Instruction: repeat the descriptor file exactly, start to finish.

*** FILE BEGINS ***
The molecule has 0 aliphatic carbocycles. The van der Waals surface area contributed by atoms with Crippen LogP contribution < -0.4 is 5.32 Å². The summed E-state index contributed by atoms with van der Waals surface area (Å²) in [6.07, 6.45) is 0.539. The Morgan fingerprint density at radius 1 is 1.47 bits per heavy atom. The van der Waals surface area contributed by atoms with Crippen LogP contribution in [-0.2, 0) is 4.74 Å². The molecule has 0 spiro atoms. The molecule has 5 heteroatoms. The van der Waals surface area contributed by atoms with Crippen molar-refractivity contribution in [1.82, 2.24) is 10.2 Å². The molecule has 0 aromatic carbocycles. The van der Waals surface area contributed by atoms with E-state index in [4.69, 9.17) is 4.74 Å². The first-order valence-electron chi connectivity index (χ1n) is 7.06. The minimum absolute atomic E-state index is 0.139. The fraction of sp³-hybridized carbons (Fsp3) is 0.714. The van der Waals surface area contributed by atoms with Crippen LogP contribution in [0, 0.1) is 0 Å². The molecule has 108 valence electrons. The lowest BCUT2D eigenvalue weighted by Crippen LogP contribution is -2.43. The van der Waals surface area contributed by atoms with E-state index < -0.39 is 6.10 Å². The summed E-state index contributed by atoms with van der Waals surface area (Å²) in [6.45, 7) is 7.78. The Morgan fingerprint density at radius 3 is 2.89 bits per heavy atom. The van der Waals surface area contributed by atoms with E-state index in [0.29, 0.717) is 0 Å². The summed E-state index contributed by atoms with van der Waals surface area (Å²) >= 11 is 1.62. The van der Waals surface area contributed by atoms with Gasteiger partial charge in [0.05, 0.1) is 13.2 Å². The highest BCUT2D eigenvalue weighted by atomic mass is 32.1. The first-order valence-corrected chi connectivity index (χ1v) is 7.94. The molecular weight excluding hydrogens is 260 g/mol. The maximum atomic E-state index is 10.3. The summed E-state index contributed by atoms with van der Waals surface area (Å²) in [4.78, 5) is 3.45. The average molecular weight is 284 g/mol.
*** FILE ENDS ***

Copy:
The molecule has 0 aliphatic carbocycles. The van der Waals surface area contributed by atoms with Crippen LogP contribution < -0.4 is 5.32 Å². The summed E-state index contributed by atoms with van der Waals surface area (Å²) in [6.07, 6.45) is 0.539. The Morgan fingerprint density at radius 1 is 1.47 bits per heavy atom. The van der Waals surface area contributed by atoms with Crippen LogP contribution in [-0.2, 0) is 4.74 Å². The molecule has 0 spiro atoms. The molecule has 5 heteroatoms. The van der Waals surface area contributed by atoms with Crippen molar-refractivity contribution in [1.82, 2.24) is 10.2 Å². The molecule has 0 aromatic carbocycles. The van der Waals surface area contributed by atoms with E-state index in [4.69, 9.17) is 4.74 Å². The first-order valence-electron chi connectivity index (χ1n) is 7.06. The minimum absolute atomic E-state index is 0.139. The fraction of sp³-hybridized carbons (Fsp3) is 0.714. The van der Waals surface area contributed by atoms with Crippen LogP contribution in [0, 0.1) is 0 Å². The molecule has 108 valence electrons. The lowest BCUT2D eigenvalue weighted by Crippen LogP contribution is -2.43. The van der Waals surface area contributed by atoms with E-state index < -0.39 is 6.10 Å². The summed E-state index contributed by atoms with van der Waals surface area (Å²) in [6.45, 7) is 7.78. The Morgan fingerprint density at radius 3 is 2.89 bits per heavy atom. The van der Waals surface area contributed by atoms with E-state index in [0.29, 0.717) is 0 Å². The summed E-state index contributed by atoms with van der Waals surface area (Å²) >= 11 is 1.62. The van der Waals surface area contributed by atoms with Gasteiger partial charge in [0.05, 0.1) is 13.2 Å². The highest BCUT2D eigenvalue weighted by atomic mass is 32.1. The first-order valence-corrected chi connectivity index (χ1v) is 7.94. The molecular weight excluding hydrogens is 260 g/mol. The maximum atomic E-state index is 10.3. The summed E-state index contributed by atoms with van der Waals surface area (Å²) in [4.78, 5) is 3.45. The average molecular weight is 284 g/mol.